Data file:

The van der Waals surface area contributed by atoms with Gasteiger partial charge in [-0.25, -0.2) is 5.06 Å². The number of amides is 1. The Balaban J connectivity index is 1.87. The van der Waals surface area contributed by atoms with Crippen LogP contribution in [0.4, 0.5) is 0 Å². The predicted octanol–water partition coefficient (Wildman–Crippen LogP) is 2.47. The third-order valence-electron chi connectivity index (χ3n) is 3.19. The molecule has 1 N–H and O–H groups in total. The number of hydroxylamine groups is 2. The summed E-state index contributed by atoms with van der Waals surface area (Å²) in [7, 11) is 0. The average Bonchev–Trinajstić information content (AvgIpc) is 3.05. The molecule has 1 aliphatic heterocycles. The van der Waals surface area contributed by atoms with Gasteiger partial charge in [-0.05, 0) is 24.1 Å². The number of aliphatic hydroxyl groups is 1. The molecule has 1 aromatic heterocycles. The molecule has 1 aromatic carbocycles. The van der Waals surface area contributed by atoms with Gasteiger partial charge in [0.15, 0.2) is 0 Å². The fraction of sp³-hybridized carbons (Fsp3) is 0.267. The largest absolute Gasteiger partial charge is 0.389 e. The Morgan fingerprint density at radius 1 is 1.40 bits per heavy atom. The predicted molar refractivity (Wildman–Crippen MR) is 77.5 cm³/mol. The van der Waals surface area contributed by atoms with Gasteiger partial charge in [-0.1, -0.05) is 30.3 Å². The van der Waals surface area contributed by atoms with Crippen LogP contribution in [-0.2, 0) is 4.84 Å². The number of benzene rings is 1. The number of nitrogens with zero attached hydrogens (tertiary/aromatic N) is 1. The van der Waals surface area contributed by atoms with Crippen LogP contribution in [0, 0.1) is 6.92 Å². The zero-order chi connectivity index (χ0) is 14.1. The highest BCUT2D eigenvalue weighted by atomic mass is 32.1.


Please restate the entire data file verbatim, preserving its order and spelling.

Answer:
The van der Waals surface area contributed by atoms with Gasteiger partial charge in [-0.25, -0.2) is 5.06 Å². The number of amides is 1. The Balaban J connectivity index is 1.87. The van der Waals surface area contributed by atoms with Crippen LogP contribution in [0.4, 0.5) is 0 Å². The predicted octanol–water partition coefficient (Wildman–Crippen LogP) is 2.47. The third-order valence-electron chi connectivity index (χ3n) is 3.19. The molecule has 1 N–H and O–H groups in total. The number of hydroxylamine groups is 2. The summed E-state index contributed by atoms with van der Waals surface area (Å²) in [7, 11) is 0. The average Bonchev–Trinajstić information content (AvgIpc) is 3.05. The molecule has 1 aliphatic heterocycles. The van der Waals surface area contributed by atoms with Gasteiger partial charge in [-0.05, 0) is 24.1 Å². The number of aliphatic hydroxyl groups is 1. The molecule has 1 aromatic heterocycles. The molecule has 1 aromatic carbocycles. The van der Waals surface area contributed by atoms with Gasteiger partial charge in [0.15, 0.2) is 0 Å². The fraction of sp³-hybridized carbons (Fsp3) is 0.267. The largest absolute Gasteiger partial charge is 0.389 e. The Morgan fingerprint density at radius 1 is 1.40 bits per heavy atom. The predicted molar refractivity (Wildman–Crippen MR) is 77.5 cm³/mol. The van der Waals surface area contributed by atoms with Gasteiger partial charge in [-0.1, -0.05) is 30.3 Å². The van der Waals surface area contributed by atoms with Crippen LogP contribution in [-0.2, 0) is 4.84 Å². The number of benzene rings is 1. The number of nitrogens with zero attached hydrogens (tertiary/aromatic N) is 1. The van der Waals surface area contributed by atoms with Crippen LogP contribution in [0, 0.1) is 6.92 Å². The zero-order chi connectivity index (χ0) is 14.1. The highest BCUT2D eigenvalue weighted by atomic mass is 32.1.